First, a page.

I've generally been trying to use more throttle on downhills than on uphills at low speeds where the TCC is unlocked, a constant 40 MPH with the TCC locked when the speed limit is 35, and constant throttle at higher speeds. I'm able to keep in the 50-55 MPH range on the expressway without getting raged by others.

    I practice face-out/PP parking and smart braking where possible, draft trucks on the expressway when there's a good opportunity, and do my best to keep my momentum on turns when the roads are dry. I've cleaned out the garage and am keeping the car inside to minimize the FE hit from warming up.

    I haven't yet figured out the optimum way to accelerate. My best guess has been a brisk acceleration to 30, let off to shift to 4th, more gradual acceleration to 45 to keep it in 4th, let off to lock the TCC, then a bit harder if more speed is needed. I should probably do some experiments at some point to find the optimum rate.

    It's only a 25 minute commute in the morning, so I probably won't be able to wring out huge mileages. OTOH, I'm not using much gas, either -- less than a gallon per day. :) I've been able to hold about 34-35 MPG tanks so far despite the decreases in temperature; EPA mixed is 31 and most users get around 30. I'd like to keep it around 35 MPG the rest of the winter, after which it should rise naturally during the summer.

    Any thoughts?
     
    Last edited: Jan 17, 2007
  2. brick

    brick Answers to "that guy."

    Welcome! That's one of the better intros we've had I think. Your choice of car was a good one IMO and it sounds like you have a really good handle on what you are doing behind the wheel. You should be pleasantly surprised come spring if you can maintain 35mpg in freezing or near-freezing weather.
     
  3. xcel

    xcel PZEV, there's nothing like it :) Staff Member

    Hi Bruce:

    ___Great intro and thanks for posting the details for us to try and help. I looked your Prizm up and it was rated at 28/36 w/ the 4 speed Auto. Not a bad choice for a 99 in fact!

    ___You have the oil type sorted out but I assume you are using a 5-30 mix because of the manuals recommendation. Nothing wrong with that but I would be using 5W-20 all around myself? Those tires … I have no idea what kind they are or their RRC but I bet your Prizm would receive a little boost the next time they are in need of a change with a name brand LRR tire and w/ Max sidewall’s of 44 all around. That one tire w/ a 35 Max sidewall in the rear bothers me a little is all? 50 #’s will give you another little push to what appears to be a 40-mpg tank goal this early on?

    ___And to the heart of my reply.

    Many of the speed limits are 35” AND “my current commute is 16 miles of fairly shallow rolling hills, with speed limits ranging from 20 to 55 and an average speed around 30-35.

    ___Oh my god what 95% of us would do for that kind of speed limit and terrain on our daily grinds! All that is needed is for you to take advantage of those speeds and terrain given this is primo P&G territory for a non-hybrid w/ an automatic or any other vehicle known to man imho ;) Do not worry so much about TC lock up but if you truly understand the many safety and HW based limitations of a FAS (it sounds like you already know about your Prizm’s Brake and PS limitations) it is time to start taking advantage of those limits and that terrain. Since you are already SG-II equipped, when and where applicable, why not consider a load of maybe 70 - 90% on your pulse w/ a range of maybe 25 - 45 mph. The low end would be dictated by traffic of course but with traffic, maybe a 33 mph low w/ a 45 mph top end in the 35 mph limited roadways. Depending on the delta and stop lights/signs just after the top of those elevations, I would recommend trying to peak at an absolute minimum speed if the slope is steep enough to allow a terminal velocity of traffic around you on the down slope afterwards. If it is not steep enough for a slight acceleration to the limits, and there are no traffic lights/signs ahead, accelerate down the previous slope and maybe ¾ the way up into the climb with a terminal above the current limit of 5 - 10 mph. Start your FAS before the crest so that you are just a touch above the limits (as you crest) and then let the glide go for as long as traffic will allow as your speed bleeds away on the back side(s). Forget about a NICE-On’s unless able to ride Fuel Cut while in gear allowing for traffic, obstacles or conditions to slow your progress riding Engine braking down to 1,000 RPM or so and FAS from there.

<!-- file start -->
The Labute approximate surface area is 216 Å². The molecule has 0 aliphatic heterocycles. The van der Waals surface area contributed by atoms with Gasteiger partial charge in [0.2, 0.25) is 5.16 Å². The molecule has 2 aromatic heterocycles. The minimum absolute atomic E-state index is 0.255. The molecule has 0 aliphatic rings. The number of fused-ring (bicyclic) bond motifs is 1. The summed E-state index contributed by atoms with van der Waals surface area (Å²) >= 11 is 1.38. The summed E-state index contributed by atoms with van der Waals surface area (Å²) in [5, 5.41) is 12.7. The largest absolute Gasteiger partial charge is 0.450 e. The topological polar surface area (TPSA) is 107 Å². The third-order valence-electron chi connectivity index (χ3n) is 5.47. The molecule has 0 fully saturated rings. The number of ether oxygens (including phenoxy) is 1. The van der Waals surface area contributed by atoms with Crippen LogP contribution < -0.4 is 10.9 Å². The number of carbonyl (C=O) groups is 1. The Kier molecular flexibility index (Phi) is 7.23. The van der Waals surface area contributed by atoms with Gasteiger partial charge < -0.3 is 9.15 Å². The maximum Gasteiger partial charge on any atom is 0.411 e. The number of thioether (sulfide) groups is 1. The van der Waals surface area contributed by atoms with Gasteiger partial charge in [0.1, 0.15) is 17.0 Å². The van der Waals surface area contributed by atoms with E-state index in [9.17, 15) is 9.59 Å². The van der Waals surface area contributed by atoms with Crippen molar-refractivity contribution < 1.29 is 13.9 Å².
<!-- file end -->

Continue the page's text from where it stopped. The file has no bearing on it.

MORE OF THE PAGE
___The above is a very generic blueprint for what I imagine you are facing - hill crest after hill crest but as always, you will come up with a better overall solution of your own once you start your own analysis of the FE achieved through a given section of roadway/commute.

    ___I do not know how fast your SG-II responds to a FAS in your Prism (recent gen Honda’s, Acura’s, and non-hybrid Toyota’s have an almost 5 second lag before the data stream begins to update) but jump on a real P&G routine w/ rhythm and your numbers will get stupid high real fast.